This image has been created by a team at the MRC Laboratory of Molecular Biology (MRC LMB) in collaboration with the University of Exeter and Birkbeck College and, for the first time, shows a detailed structure of a ‘lysenin pore’. Dr Christos Savva, an Electron Microscopy Facility scientist at the MRC LMB spoke to Sylvie Kruiniger about why understanding these structures could be the key to treating many different diseases.
It may look like some kind of technicolour mushroom but this teeny structure is actually a cell-attacking pore made of just nine proteins.
Sir John Sulston is best known for the leading role he played in the Human Genome Project. But earlier in his career, he studied the development of the nematode worm. Sarah Harrop tells the story behind a lab notebook entry which contributed to a Nobel Prize-winning breakthrough.
A page from John Sulston’s 1980 lab notebook showing his cell-tracking method (Image: Wellcome Images under CC BY 4.0)
These intricate biro scribblings are from the 1980 lab notebook of Sir John Sulston, completed when he was a young postdoc at the MRC Laboratory of Molecular Biology (LMB) in Cambridge. They’re the result of hours spent staring at the embryos of nematode worms under the microscope, hand-drawing their tiny cells as they divided.
Early 1980s technology wasn’t up to photographing the cells at a high enough resolution to see them dividing. So John took on the ambitious task of watching and recording each and every cell division of the developing embryo to trace the origin of each cell. Read more
They started out as a useful tool for studying the immune system in the lab and now they’re a family of drugs treating millions of patients, with global revenues of nearly $75 billion in 2013. MRC funding and researchers have been entwined with the monoclonal antibodies story from the very beginning. Forty years ago this month, Nature published a paper by César Milstein and Georges Köhler which described how they’d made mouse monoclonal antibodies. Here we look at the landmarks on the 40-year journey.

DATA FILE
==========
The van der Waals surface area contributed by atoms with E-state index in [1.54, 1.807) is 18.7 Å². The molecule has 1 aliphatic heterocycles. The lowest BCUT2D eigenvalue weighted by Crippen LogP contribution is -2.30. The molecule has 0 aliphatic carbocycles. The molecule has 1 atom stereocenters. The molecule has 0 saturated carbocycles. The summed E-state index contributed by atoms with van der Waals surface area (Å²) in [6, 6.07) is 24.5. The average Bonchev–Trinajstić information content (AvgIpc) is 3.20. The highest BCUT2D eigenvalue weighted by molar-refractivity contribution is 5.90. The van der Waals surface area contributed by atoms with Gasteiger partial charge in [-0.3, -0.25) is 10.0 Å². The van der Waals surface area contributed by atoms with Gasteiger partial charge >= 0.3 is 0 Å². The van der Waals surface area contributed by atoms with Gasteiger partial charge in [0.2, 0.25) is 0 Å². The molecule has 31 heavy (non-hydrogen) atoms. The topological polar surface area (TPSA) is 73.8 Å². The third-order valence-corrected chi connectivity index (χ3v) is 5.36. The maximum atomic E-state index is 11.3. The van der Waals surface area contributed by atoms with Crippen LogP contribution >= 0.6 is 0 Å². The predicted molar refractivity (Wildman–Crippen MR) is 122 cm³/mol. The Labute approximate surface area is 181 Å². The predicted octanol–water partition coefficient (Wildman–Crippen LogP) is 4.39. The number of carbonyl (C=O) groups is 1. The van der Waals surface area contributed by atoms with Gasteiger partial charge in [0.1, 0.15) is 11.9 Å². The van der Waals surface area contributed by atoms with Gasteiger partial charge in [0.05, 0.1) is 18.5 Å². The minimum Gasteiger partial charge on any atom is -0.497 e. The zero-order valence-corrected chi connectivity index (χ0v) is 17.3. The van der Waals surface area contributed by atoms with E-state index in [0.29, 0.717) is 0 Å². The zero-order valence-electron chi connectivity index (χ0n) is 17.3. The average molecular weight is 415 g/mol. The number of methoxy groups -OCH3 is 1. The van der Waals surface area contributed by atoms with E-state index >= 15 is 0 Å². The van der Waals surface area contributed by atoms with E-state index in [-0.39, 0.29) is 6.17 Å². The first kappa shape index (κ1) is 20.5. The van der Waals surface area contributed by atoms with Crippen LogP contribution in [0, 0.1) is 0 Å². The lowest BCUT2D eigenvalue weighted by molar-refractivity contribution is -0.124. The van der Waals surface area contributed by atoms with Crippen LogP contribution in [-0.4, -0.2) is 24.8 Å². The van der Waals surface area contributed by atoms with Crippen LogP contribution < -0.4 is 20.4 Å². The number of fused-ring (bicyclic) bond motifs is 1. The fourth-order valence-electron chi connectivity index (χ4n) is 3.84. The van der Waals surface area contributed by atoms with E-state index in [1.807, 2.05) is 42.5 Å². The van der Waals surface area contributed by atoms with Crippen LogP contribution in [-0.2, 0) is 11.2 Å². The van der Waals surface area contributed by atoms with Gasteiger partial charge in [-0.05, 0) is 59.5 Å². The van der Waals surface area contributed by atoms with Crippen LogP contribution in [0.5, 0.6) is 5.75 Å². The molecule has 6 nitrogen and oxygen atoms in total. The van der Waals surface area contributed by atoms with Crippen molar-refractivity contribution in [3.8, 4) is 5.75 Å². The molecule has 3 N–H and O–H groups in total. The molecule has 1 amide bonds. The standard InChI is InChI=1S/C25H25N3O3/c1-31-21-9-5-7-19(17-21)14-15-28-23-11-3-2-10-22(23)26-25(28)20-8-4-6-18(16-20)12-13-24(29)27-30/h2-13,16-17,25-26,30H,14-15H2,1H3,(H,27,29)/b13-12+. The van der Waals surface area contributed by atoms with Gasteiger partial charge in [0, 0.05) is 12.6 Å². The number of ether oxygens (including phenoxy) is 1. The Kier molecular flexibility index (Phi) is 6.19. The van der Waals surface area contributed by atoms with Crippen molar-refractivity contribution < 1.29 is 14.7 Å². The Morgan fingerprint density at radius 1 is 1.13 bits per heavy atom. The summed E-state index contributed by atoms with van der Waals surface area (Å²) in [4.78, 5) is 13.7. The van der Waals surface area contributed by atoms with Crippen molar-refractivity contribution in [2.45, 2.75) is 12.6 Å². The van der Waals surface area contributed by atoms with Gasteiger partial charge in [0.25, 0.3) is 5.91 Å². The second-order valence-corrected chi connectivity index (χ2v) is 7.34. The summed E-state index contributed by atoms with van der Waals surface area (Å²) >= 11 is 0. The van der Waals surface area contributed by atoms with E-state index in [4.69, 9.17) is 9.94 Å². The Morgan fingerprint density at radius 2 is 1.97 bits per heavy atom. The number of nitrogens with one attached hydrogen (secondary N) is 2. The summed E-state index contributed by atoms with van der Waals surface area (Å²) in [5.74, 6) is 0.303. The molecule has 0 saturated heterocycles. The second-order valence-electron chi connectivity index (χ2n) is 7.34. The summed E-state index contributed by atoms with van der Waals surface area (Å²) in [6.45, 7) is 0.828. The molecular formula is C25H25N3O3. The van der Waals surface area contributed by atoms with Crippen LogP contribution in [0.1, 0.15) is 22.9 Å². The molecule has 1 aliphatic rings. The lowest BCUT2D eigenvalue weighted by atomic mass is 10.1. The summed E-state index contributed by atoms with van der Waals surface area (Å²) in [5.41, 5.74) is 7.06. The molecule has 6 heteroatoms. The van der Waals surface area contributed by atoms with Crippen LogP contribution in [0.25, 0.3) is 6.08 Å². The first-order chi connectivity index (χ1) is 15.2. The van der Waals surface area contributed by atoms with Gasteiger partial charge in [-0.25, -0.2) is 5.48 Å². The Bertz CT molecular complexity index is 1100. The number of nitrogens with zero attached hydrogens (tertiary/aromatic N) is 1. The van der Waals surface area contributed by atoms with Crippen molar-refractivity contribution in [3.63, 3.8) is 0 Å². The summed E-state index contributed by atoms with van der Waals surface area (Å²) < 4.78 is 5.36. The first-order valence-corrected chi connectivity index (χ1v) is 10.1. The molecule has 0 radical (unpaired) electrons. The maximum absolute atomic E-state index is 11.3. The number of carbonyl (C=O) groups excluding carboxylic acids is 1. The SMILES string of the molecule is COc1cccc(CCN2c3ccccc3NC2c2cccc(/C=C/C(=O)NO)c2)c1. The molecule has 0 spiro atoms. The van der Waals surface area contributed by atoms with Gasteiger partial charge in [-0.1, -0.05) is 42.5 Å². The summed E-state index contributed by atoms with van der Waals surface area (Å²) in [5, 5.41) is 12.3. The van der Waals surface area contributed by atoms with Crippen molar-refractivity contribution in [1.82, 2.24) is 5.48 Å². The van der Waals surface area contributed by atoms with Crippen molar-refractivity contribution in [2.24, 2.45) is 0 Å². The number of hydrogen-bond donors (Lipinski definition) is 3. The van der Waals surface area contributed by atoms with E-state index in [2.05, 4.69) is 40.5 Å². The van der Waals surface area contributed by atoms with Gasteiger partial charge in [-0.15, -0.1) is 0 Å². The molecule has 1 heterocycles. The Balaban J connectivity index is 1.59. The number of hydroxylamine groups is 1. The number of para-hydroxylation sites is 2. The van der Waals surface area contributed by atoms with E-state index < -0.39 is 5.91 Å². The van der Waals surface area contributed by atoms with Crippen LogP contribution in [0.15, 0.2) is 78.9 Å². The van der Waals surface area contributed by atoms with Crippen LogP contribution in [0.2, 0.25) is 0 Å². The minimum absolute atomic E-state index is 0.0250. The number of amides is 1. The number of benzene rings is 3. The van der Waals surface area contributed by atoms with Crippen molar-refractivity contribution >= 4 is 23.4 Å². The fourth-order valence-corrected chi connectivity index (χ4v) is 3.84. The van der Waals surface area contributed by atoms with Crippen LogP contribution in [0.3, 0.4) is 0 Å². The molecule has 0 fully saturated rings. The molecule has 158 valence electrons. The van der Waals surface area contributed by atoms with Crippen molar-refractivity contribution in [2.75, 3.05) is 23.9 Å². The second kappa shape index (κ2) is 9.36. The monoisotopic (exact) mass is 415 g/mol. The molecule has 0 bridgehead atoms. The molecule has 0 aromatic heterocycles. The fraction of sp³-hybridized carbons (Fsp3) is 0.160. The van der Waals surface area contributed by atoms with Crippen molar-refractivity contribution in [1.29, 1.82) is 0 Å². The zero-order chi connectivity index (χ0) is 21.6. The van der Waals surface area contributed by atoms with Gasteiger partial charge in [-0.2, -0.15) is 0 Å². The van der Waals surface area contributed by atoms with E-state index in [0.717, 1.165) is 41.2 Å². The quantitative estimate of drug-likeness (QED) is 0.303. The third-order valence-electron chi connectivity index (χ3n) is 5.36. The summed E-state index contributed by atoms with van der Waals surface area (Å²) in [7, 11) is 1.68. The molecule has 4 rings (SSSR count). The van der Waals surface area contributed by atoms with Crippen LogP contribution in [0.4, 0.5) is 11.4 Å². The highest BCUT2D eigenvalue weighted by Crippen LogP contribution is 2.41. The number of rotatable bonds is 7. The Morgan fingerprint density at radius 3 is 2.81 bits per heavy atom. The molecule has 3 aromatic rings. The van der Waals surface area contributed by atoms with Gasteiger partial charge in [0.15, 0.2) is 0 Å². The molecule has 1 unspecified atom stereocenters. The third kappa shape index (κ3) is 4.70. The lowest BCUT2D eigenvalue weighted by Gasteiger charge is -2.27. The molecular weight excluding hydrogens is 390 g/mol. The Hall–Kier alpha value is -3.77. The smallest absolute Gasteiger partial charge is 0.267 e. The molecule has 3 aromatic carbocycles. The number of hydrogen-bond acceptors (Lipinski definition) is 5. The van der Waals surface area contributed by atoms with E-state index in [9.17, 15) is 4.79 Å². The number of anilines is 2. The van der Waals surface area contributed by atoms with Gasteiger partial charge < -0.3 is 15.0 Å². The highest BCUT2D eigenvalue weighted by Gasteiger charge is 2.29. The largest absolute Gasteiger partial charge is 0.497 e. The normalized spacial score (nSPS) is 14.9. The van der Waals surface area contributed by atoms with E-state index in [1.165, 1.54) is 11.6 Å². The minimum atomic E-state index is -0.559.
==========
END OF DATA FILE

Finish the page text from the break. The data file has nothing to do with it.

They can fight disease, determine blood types, and diagnose pregnancy in minutes. Such varied uses, but the usefulness of monoclonal antibodies actually lies in their uniformity.
Antibodies are proteins that recognise and fight foreign invaders, such as bacteria or viruses. Monoclonal antibodies are tailored in the lab to recognise specific desirable targets, such as a marker on a cancer cell or a pregnancy hormone. They are then churned out in their identical multitudes, ready to become a drug, a diagnostic test, or a probe to study disease in the lab. Read more